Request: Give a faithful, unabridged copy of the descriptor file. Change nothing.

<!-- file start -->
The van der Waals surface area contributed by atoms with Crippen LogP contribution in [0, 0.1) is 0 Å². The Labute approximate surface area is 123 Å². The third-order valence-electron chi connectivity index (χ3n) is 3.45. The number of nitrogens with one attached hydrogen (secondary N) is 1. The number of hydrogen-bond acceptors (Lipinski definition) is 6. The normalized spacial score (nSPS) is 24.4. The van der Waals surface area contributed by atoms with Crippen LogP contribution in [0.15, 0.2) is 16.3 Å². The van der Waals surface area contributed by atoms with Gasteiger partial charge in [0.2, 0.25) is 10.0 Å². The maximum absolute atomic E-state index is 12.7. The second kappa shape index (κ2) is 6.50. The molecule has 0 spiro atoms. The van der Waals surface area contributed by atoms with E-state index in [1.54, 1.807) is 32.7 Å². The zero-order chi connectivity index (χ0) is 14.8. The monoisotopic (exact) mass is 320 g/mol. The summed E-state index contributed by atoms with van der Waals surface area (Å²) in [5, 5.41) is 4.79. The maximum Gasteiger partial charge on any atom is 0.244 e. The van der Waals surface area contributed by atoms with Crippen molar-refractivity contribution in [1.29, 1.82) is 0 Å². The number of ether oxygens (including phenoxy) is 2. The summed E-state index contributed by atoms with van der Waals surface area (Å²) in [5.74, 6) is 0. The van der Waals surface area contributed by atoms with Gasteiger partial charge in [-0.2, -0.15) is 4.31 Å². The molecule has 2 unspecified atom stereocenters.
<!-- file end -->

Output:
The van der Waals surface area contributed by atoms with Crippen LogP contribution in [0, 0.1) is 0 Å². The Labute approximate surface area is 123 Å². The third-order valence-electron chi connectivity index (χ3n) is 3.45. The number of nitrogens with one attached hydrogen (secondary N) is 1. The number of hydrogen-bond acceptors (Lipinski definition) is 6. The normalized spacial score (nSPS) is 24.4. The van der Waals surface area contributed by atoms with Crippen LogP contribution in [0.15, 0.2) is 16.3 Å². The van der Waals surface area contributed by atoms with Gasteiger partial charge in [0.2, 0.25) is 10.0 Å². The maximum absolute atomic E-state index is 12.7. The second kappa shape index (κ2) is 6.50. The molecule has 0 spiro atoms. The van der Waals surface area contributed by atoms with E-state index in [1.54, 1.807) is 32.7 Å². The zero-order chi connectivity index (χ0) is 14.8. The monoisotopic (exact) mass is 320 g/mol. The summed E-state index contributed by atoms with van der Waals surface area (Å²) in [5, 5.41) is 4.79. The maximum Gasteiger partial charge on any atom is 0.244 e. The van der Waals surface area contributed by atoms with Crippen molar-refractivity contribution in [1.29, 1.82) is 0 Å². The number of ether oxygens (including phenoxy) is 2. The summed E-state index contributed by atoms with van der Waals surface area (Å²) in [5.74, 6) is 0. The van der Waals surface area contributed by atoms with Gasteiger partial charge in [-0.2, -0.15) is 4.31 Å². The molecule has 2 unspecified atom stereocenters.